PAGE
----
Jesuit missionaries in Mozambique
The beginning of Jesuit missionary activities in Mozambique started immediately after the foundation of the Society of Jesus. On his way to Goa in 1541, St Francis Xavier and his two companions stopped on the Mozambican Island for six months. Although Jesuit ministries in this region were interrupted by human and political powers, the mission still survived. At the moment, Jesuits are in their “fourth period” of missionary activities in Mozambique.
The first period lasted from 1560 to 1572. This mission was started in Inhambane by Fathers Gonçalves da Silveira and Andre Fernandes, and Brother Andre da Costa. It is important to note that by then the mission reached to the Monomotapa Kingdom, which was located in present day Zimbabwe. Though apparently thriving, in 1572 the first mission was interrupted by the prevailing unfavourable political circumstances.
The second period of Jesuit presence in Mozambique lasted from 1610 to 1759. This phase of the mission enjoyed relative stability. Consequently, the Jesuits were able to expand the mission, spreading to different locations like the Mozambican Island, Sena and Tete. In these locations, the Jesuits attended to the different needs of the Mozambican people.
The third period of the mission lasted from 1881 to 1910. It was in this period that the (inferior) Zambezi Mission was founded. In 1890, this specific mission was officially transferred to the Portuguese Province of the Society of Jesus. Once again the mission was stable and, as a result, Jesuits from different European countries came to work in it. This internationalization of the mission allowed the creation of eight large missions and three canonically recognised parishes in Mopeia, Tete and Sena. However, with the installation of the republican regime in Portugal in 1910, the mission in Mozambique was interrupted once again.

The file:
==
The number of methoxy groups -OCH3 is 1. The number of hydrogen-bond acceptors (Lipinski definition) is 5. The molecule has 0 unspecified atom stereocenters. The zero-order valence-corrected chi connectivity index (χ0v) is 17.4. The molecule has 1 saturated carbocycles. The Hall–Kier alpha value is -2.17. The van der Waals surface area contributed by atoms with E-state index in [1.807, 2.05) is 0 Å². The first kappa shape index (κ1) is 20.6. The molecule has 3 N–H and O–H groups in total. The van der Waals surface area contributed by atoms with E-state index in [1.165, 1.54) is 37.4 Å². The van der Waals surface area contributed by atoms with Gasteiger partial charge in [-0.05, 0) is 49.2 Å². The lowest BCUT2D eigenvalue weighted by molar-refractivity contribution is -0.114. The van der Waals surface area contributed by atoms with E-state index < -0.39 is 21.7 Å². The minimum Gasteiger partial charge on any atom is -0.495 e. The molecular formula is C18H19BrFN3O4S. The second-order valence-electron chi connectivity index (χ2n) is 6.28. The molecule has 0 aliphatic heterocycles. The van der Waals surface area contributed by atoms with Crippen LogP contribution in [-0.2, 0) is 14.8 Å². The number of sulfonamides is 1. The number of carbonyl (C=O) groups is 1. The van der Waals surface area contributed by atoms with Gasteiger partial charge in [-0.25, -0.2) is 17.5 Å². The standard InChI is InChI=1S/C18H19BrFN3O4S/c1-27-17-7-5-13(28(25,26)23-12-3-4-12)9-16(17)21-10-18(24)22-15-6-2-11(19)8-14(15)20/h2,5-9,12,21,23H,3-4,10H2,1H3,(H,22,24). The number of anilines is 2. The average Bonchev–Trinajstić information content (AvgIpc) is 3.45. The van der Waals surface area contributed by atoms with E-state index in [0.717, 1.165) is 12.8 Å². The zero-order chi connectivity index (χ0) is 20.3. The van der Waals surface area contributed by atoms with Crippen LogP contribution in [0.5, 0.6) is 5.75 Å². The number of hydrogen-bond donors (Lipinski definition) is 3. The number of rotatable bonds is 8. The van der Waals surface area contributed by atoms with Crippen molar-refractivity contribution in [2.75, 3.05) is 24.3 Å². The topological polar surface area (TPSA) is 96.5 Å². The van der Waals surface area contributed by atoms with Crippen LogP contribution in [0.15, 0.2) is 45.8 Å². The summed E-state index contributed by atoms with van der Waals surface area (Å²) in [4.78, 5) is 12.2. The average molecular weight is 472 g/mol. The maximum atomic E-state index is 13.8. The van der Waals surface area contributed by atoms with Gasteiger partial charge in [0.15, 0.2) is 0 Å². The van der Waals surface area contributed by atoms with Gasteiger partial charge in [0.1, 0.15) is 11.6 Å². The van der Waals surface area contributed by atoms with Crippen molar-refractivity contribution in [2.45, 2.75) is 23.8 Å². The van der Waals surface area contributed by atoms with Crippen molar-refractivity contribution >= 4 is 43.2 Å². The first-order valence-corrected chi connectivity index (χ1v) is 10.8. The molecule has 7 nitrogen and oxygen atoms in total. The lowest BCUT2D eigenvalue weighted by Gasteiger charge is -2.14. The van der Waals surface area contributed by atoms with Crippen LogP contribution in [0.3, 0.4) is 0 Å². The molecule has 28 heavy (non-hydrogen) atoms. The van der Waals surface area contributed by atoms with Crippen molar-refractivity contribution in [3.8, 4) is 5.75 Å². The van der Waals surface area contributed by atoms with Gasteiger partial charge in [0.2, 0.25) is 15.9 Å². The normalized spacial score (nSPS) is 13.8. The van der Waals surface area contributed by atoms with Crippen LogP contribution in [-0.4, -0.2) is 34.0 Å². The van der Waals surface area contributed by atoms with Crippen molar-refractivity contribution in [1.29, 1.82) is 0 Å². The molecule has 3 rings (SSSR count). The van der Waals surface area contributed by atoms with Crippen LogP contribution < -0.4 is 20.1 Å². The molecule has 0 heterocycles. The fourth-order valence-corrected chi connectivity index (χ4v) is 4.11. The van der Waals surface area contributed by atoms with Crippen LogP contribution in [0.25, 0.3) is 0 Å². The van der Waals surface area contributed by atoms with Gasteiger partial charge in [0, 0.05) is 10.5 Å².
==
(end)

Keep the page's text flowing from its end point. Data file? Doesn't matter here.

The fourth period started on 20th August 1941 and continues to our day. During this period, Jesuits have established 11 missions and 10 other apostolic activities. It is said that, in 1966, the Zambezi Mission became the Vice-Province of the Society of Jesus in Mozambique. However, it was not until 1993 that the Mozambican Region of the Society of Jesus was born. Mozambique is now combined with Zimbabwe to a province.
Currently, Mozambique has two major missions (Lifidzi and Fonte Boa), one training centre for spirituality (Satemwa), and nine parishes. Six of the parishes are in rural areas and three are in cities, namely, Tete, Beira and Maputo. It has two formation houses for the Novitiate and the Juniorate stages of Jesuit formation. It also has two Pastoral Training Centres, named after two Mozambican Jesuits of happy memory: Fathers Cirilo and Kamtedza. In the area of social apostolate, the Jesuits in Mozambique work in six houses for children orphaned as a result of HIV and AIDS. They also run a project of solar energy, which benefits rural areas. They manage community primary schools and libraries. Finally, the Jesuits are working in partnership with Danish Embassy to offer scholarships to young women of Tete, thus empowering them to access higher education.
By David Harold-Barry SJ and Roberto Albuquerque SJ
Source: JHIA diary